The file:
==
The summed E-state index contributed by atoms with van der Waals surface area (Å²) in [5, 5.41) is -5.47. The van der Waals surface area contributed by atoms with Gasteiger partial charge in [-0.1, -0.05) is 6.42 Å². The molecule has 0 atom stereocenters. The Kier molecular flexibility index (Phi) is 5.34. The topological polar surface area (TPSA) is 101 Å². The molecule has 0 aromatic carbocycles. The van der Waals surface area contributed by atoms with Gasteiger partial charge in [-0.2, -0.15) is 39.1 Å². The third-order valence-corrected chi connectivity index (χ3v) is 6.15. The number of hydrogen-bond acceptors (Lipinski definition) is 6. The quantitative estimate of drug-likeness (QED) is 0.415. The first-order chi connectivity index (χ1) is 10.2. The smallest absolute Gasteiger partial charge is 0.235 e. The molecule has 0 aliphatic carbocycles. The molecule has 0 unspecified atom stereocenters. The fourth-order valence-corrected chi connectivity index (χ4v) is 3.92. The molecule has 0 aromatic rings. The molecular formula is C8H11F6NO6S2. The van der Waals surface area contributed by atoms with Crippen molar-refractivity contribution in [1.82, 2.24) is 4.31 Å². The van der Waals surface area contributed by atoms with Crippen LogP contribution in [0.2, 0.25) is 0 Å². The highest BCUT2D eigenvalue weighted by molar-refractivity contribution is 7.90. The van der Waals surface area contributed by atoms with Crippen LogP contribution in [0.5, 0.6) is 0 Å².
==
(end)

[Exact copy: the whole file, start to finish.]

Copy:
The summed E-state index contributed by atoms with van der Waals surface area (Å²) in [5, 5.41) is -5.47. The van der Waals surface area contributed by atoms with Gasteiger partial charge in [-0.1, -0.05) is 6.42 Å². The molecule has 0 atom stereocenters. The Kier molecular flexibility index (Phi) is 5.34. The topological polar surface area (TPSA) is 101 Å². The molecule has 0 aromatic carbocycles. The van der Waals surface area contributed by atoms with Gasteiger partial charge in [-0.2, -0.15) is 39.1 Å². The third-order valence-corrected chi connectivity index (χ3v) is 6.15. The number of hydrogen-bond acceptors (Lipinski definition) is 6. The quantitative estimate of drug-likeness (QED) is 0.415. The first-order chi connectivity index (χ1) is 10.2. The smallest absolute Gasteiger partial charge is 0.235 e. The molecule has 0 aliphatic carbocycles. The molecule has 0 unspecified atom stereocenters. The fourth-order valence-corrected chi connectivity index (χ4v) is 3.92. The molecule has 0 aromatic rings. The molecular formula is C8H11F6NO6S2. The van der Waals surface area contributed by atoms with Crippen molar-refractivity contribution in [1.82, 2.24) is 4.31 Å². The van der Waals surface area contributed by atoms with Crippen LogP contribution in [0.2, 0.25) is 0 Å². The highest BCUT2D eigenvalue weighted by molar-refractivity contribution is 7.90. The van der Waals surface area contributed by atoms with Crippen LogP contribution in [0.5, 0.6) is 0 Å².